Let me first explain that the title of this post is in no way a reference to a diagnosis of any sort. I was on my travel route and had an interesting encounter. I thought, at first, that maybe I had forgotten something. To my surprise, it was not something I had forgotten, but something I was silently promoting. Someone had called to get my attention. A person at one of the local McDonald’s noticed my button and car sign. (If you recall, I am mobilizing to spread the word that #LUPUS is real.) I had gotten used to a few inquisitive stares at the big words on my button, that a person would have to be right in front of me for me to remember that it was the loud purple LUPUS that was getting all of the attention and not my smile or my friendly presence. (I’d like to think this was a factor in the many cases of when I am approached.)
Well, after reading the words, the person stopped short of breathing and eyes saddened with concern in the center, no doubt. The person asked and stated in the same sentence their familiarity of the word, that I thought maybe their reference had passed from complications. Throughout my recent shouts of lupus, I’ve found that death or extreme debilitation has been presented the most, at least to me thus far, throughout my travels. With a whisper (this was a familiar reaction also), the person stated that a family member was recently diagnosed and was not doing to well. Without asking too many questions or prying into the type and symptoms of this new diagnosis, the person explained that the person was losing weight, sick all the time, and could hardly do any normal or “what I’m used to seeing” this person do activities. The fear in the eyes of this person told me that they loved this person and did not like seeing him or her in “this way.”
I listened patiently. Then the person asked me “who” did “I” know that has lupus. My smile got wider. Thanks to my lupus wrist band, and now thanks to my button, I’ve had a chance to answer this question time and time again. I slowly exclaimed the person I know that has lupus is I! I gently ordered to just have your love one note that they have lupus, lupus doesn’t have them. Yes, it has decided to move in. But, that’s okay, just give it a small dresser in the corner of the room. Fill it with information as you research it for family and friends. Fill it with love letters of highs, notes of lows, and texts of encouragements. Take it to the doctor and make sure it listens well. Fill it with pill bottles of its favorite color and watch it on a consistent basis. The person smiled and looked me up and down. Probably wondering how and that there is no way I could be diagnosed with lupus or know anything about the daily struggle and pain their loved one was going through. I didn’t care about me, all I hope is that if that is what this person was thinking, then this would be a form of encouragement to tell that I am what lupus looks like– in some form or another.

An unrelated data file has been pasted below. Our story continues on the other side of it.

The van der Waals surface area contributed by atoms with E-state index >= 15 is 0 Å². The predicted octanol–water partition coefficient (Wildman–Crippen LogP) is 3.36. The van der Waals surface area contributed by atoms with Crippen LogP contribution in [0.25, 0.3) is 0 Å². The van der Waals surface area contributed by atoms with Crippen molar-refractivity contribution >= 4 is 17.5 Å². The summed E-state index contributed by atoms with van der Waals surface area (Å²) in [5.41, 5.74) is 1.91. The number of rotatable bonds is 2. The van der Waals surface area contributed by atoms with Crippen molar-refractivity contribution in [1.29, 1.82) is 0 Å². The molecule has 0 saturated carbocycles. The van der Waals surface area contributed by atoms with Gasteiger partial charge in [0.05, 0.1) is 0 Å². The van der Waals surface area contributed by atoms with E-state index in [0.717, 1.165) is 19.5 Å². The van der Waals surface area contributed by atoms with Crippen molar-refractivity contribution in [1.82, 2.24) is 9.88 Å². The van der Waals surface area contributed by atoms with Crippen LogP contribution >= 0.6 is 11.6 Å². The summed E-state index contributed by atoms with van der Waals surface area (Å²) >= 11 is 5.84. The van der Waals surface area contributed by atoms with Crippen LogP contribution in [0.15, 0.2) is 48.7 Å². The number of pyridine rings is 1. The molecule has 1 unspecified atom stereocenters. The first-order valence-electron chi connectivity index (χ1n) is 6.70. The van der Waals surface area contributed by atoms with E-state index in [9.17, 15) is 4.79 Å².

This made me reflect on the mighty butterfly and how fitting it is to be a symbol of #Lupus Awareness. Whether we have lupus or not, we all have metamorphosed into many life experiences that change us for the good or the better. I say better because we can learn something from the butterfly. It used a once lived in habitat to survive. Then metamorphosed into another form that required use of the present habitat and surroundings to thrive. I often need to be reminded, myself, that deciding to look at life in the most positive way possible can put wings to your problems.